PCGS Specials

HomeAuctionsStrong Hammer Prices at Goldberg Auction Reflect Early American Copper Market Strength

Strong Hammer Prices at Goldberg Auction Reflect Early American Copper Market Strength

CoinWeek Auction Analysis …..
Led by the Fred Iskra Collection of Large Cents, copper coins made up more than 600 of the 2,600 lots offered by Goldberg Auctioneers in their September 4-7 Pre-Long Beach Auction.

With prices realized ranging from strong to superior, the results are yet another indicator of what CoinWeek’s price analysts have sensed for a while now: the rare coin market has shed the uncertainty and weakness that marred the second half of 2014 and most of 2015 – a period that saw coins in a number of collecting areas lose upwards of 20 to 25 per cent of their value.

Laura Sperber in her Legend Numismatics Pre-Long Beach Expo Market Report provides an insight that the “Chickens Little” who counted the rare coin market out over the course of the past 16-18 months should take to heart: “the generational turnover is done.” Gardner, Newman, and Pogue are out (although we did see Pogue the younger walking the bourse at the ANA World’s Fair of Money), and now it’s the next generation of collector stepping up and stepping into our most important coins.

Of course, it will be up to the industry to cultivate and sustain interest in rare coins for the long term (it’s worth noting that we’re due for generational turnover in the dealer ranks), but for now we must observe enthusiastic bidding at major auctions, strong dealer-to-dealer business at major coin shows, and the continued viability of high-quality coins, major rarities, and perennially popular specialist areas in the numismatic market.

With that said, let’s take a quick look at the Goldberg Sale’s four highest hammers for early copper.

Lot 483: 1801 S-221 R2 Corrected Denominator 100 over 000, PCGS AU58


Price realized: $54,050 USD

The Sheldon 221 1801-dated cent has a number of compelling features. On the obverse, the “18” is punched lower than the “01” and note the short I in LIBERTY. This is the same obverse die used on S-116, but the reverse is unique to this Sheldon number. It features a corrected denominator, showing a naked-eye-visible 100 over 000.

The faintest bit of rub on the coin’s high points renders it About Uncirculated. PCGS, leaning towards its high appeal, puts the grade at AU58 (Population 1, none finer of the variety). The Goldbergs describe the coin as an AU50+ but are upbeat about the quality of the piece, noting that the “only mark is a fine scratch at ST in STATES”.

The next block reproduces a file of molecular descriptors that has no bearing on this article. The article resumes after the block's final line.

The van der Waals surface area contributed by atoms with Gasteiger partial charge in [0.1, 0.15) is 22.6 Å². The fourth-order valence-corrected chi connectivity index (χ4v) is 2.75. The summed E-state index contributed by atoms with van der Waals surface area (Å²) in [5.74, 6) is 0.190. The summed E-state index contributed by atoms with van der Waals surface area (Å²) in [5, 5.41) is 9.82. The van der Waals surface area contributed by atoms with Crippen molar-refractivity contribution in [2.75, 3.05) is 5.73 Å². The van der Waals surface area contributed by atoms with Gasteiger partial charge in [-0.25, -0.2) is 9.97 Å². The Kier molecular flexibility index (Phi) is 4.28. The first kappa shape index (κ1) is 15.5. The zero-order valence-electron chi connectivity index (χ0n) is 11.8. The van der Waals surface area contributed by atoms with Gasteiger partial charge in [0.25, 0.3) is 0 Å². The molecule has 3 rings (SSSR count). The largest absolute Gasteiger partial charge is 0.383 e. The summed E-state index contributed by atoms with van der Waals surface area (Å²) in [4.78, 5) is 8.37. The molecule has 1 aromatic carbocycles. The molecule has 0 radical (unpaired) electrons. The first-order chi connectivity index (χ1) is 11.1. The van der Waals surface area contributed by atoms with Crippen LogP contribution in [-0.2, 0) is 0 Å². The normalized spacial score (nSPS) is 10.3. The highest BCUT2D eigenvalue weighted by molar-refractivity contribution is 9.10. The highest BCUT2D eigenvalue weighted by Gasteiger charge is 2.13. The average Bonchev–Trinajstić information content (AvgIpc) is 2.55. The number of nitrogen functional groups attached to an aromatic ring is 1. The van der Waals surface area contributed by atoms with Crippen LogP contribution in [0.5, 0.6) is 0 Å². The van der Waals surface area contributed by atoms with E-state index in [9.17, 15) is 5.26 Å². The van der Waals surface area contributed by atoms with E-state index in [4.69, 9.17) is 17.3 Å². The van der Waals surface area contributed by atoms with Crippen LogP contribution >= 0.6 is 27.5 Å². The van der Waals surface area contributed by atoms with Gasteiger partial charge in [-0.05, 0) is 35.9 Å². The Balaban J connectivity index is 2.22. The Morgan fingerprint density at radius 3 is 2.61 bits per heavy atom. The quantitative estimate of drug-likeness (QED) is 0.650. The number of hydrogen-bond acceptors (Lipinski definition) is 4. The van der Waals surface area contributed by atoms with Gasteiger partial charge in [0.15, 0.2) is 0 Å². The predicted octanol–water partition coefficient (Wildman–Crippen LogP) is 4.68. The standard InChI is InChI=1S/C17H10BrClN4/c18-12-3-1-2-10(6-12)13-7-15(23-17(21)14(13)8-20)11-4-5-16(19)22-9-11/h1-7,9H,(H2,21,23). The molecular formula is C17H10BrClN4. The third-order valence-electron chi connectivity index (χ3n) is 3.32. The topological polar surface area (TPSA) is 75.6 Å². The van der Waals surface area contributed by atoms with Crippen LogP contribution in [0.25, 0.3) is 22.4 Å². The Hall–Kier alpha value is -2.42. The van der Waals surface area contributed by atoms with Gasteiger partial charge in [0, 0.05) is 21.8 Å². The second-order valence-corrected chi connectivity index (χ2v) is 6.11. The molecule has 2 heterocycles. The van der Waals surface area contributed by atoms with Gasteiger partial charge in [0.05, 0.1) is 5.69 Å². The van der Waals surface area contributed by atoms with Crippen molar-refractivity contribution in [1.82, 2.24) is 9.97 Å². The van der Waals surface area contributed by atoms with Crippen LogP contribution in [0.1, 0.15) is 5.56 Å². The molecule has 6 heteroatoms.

From the Tom Reynolds Collection, Goldberg Auctions’ pre-sale estimate had this coin valued at $4,000 and up. One wonders whether this estimate was a typographical goof that got past the editor as Walter Husak’s PCGS AU55 brought three times that in 2008 and Noyes knocked that piece down to an XF40!

  • Goldberg’s Pre-Sale Estimated Value: $4,000+
  • Goldberg’s Pedigree: Ex George Rogers-Chris Young 7/2006-Tom Reynolds Collection

Lot 199: 1849 N-25 R7, PCGS MS63 Brown

Price realized: $41,125

So much for a down market.

In a week where Heritage Auctions stacked the deck to the tune of $105 million in coin sales at the rare coin market’s two early season bellwether shows, it was the Dallas, Texas-based firm’s offering of the coins of the Adam Mervis Collection of early American coppers that stand as one of the year’s true highlights. Mervis assembled an impressive 900-coin-deep collection by working in close consultation with copper dealer Greg Hannigan.

1849cent1Over the course of five years, the two worked to assemble a collection of great depth and breadth. It was a collaborate effort that led to the building of what CoinWeek’s Greg Reynolds wrote in 2014 was “one of the most complete collections of large cents that has ever been assembled.”

When describing that collection, it’s hard to know where to start. Mervis had the million-dollar 1795 Liberty cap, Reeded Edge cent. He also had not one but two 1793 Flowing Hair, Strawberry cents. Mervis had accumulated more than 300 non-collectible Sheldon varieties. Suffice it to say, the Mervis Catalog remains essential reading and is a recommended secondary market purchase.

For those that care only about headline stories in the numismatic market, Heritage’s Lot 2329 (the Present Goldberg’s Lot 199) likely would have escaped attention. The coin brought a respectable $28,200, but was by no means a lead story in anyone’s numismatic news ticker. Such is the fate of late date coppers, sorry to say.